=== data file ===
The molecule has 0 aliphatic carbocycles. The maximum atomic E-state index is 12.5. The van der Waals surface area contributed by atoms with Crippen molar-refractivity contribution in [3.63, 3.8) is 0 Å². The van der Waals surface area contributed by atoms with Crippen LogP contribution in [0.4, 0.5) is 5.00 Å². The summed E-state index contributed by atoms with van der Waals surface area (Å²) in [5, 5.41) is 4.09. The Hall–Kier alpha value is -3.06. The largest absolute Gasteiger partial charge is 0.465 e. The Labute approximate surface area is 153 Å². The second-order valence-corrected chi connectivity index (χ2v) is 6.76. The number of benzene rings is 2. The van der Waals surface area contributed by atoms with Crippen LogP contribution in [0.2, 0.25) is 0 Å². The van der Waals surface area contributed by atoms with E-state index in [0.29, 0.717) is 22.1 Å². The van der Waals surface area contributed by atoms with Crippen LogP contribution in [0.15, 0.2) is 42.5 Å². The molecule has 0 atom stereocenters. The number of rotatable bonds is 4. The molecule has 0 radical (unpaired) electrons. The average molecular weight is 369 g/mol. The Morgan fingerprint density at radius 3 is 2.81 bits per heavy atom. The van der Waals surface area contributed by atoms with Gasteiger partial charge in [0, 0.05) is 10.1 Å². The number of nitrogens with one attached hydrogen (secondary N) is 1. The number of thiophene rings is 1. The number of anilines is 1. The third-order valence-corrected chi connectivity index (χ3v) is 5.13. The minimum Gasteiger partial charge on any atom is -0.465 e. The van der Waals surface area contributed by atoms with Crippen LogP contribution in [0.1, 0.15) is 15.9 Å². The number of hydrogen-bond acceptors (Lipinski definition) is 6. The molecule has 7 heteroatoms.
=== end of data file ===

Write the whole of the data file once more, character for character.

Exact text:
The molecule has 0 aliphatic carbocycles. The maximum atomic E-state index is 12.5. The van der Waals surface area contributed by atoms with Crippen molar-refractivity contribution in [3.63, 3.8) is 0 Å². The van der Waals surface area contributed by atoms with Crippen LogP contribution in [0.4, 0.5) is 5.00 Å². The summed E-state index contributed by atoms with van der Waals surface area (Å²) in [5, 5.41) is 4.09. The Hall–Kier alpha value is -3.06. The largest absolute Gasteiger partial charge is 0.465 e. The Labute approximate surface area is 153 Å². The second-order valence-corrected chi connectivity index (χ2v) is 6.76. The number of benzene rings is 2. The van der Waals surface area contributed by atoms with Crippen LogP contribution in [0.2, 0.25) is 0 Å². The van der Waals surface area contributed by atoms with E-state index in [0.29, 0.717) is 22.1 Å². The van der Waals surface area contributed by atoms with Crippen LogP contribution in [0.15, 0.2) is 42.5 Å². The molecule has 0 atom stereocenters. The number of rotatable bonds is 4. The molecule has 0 radical (unpaired) electrons. The average molecular weight is 369 g/mol. The Morgan fingerprint density at radius 3 is 2.81 bits per heavy atom. The van der Waals surface area contributed by atoms with Gasteiger partial charge in [0, 0.05) is 10.1 Å². The number of nitrogens with one attached hydrogen (secondary N) is 1. The number of thiophene rings is 1. The number of anilines is 1. The third-order valence-corrected chi connectivity index (χ3v) is 5.13. The minimum Gasteiger partial charge on any atom is -0.465 e. The van der Waals surface area contributed by atoms with Crippen LogP contribution in [0.1, 0.15) is 15.9 Å². The number of hydrogen-bond acceptors (Lipinski definition) is 6. The molecule has 7 heteroatoms.